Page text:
Manila: Representatives of a Qatar-based real estate firm will be in Manila in December to explore expansion in Asia, officials said.
Executives of Al Nitaq, a Qatar-based real estate company that offers apartments and villas to expatriates, intend to lease different islands in the Philippines to set up agroforestry and agro-industrial zones, energy centres, and tourist destinations, Charito Plaza, Director General of the Philippine Economic Zone Authority (PEZA) told Gulf News.
“The Shaikh of Qatar has pushed the real estate company to take advantage of the Philippines’ strong economic growth and attractive investment scheme,” said Plaza.
The arrival of the Qatar-based businessmen has inspired PEZA to offer lease agreements with investors who want to build landmark areas of Dubai, Abu Dhabi, and Tokyo on Philippine islands, said Plaza, adding her office is preparing for an international roadshow for this kind of “new investment in tourism”.
PEZA has asked the National Mapping and Resource Information Authority (NAMRIA) to finish a map that will identify the 7,500 Philippines islands, said Plaza, adding, “This will help the Philippine government identify islands where foreign investors can build economic zones, industrial cities, and tourist destinations.”
PEZA incentives include tax holiday of four to eight years; five per cent tax of gross income (21 per cent of which go to local governments where zones are based); free importation; tax-free custom duties for spare parts; and foreign investors’ multiple visa, said Plaza.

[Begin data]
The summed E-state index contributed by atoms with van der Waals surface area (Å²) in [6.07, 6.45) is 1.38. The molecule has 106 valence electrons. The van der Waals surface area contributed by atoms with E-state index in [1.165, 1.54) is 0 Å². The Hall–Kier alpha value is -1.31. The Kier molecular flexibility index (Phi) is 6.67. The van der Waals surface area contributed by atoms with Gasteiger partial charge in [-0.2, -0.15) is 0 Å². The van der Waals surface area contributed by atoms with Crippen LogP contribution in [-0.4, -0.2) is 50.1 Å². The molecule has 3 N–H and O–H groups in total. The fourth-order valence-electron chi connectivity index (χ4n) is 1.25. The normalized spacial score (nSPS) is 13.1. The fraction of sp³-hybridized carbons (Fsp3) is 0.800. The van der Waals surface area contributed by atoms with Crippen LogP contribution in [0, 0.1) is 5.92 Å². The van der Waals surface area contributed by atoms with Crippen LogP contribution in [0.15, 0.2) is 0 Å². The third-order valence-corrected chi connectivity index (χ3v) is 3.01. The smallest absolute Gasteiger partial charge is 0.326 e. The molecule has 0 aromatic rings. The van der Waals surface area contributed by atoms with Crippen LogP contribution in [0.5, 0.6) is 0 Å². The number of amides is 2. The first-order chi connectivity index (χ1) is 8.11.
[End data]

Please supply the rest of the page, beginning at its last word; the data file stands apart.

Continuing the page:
The arrival of representatives of the Qatar-based real estate company was finalised when Plaza participated in the Philippines’ property investment show at the Splash Water Park in Katara, Qatar on October 28, said Mel Cortez, of PEZA’s information centre.
Earlier, Plaza told Gulf News that her office has been holding talks with real estate business entities in the UAE. She did not give further details.
Apart from PEZA’s plan, since 1992, the Philippine government has been leasing for commercial use, through the Bases Conversion Development Authority (BCDA), the Clark Air Base, a 244.3 square mile government property in Angeles, Pampanga, central Luzon; and the Subic Naval Base, a 262 square mile government property (the size of Singapore) in Olongapo, Zambales, also in central Luzon.
Clark was destroyed by the eruption of Mount Pinatubo volcano in the Zambales Range in June 1991. The Philippine Senate rejected the US-proposed 10-year extension of the now defunct US-Philippine Military Bases Agreement (MBA) in September 1991. This resulted in the closure of the Subic Naval Base.
The Philippines is proud of the 25.78 square kilometre Bonifacio Global City in Metro Manila’s suburban of Taguig — a successful urban conversion that began in 1995.
It was built on the site of the former Fort William McKinley which the US government took possession of in a 100 hectare territory in the early 1900s. It still houses the Philippine Army, the Southern Police District, and the marine base of the Philippine Navy and the Philippine Marine Corps.
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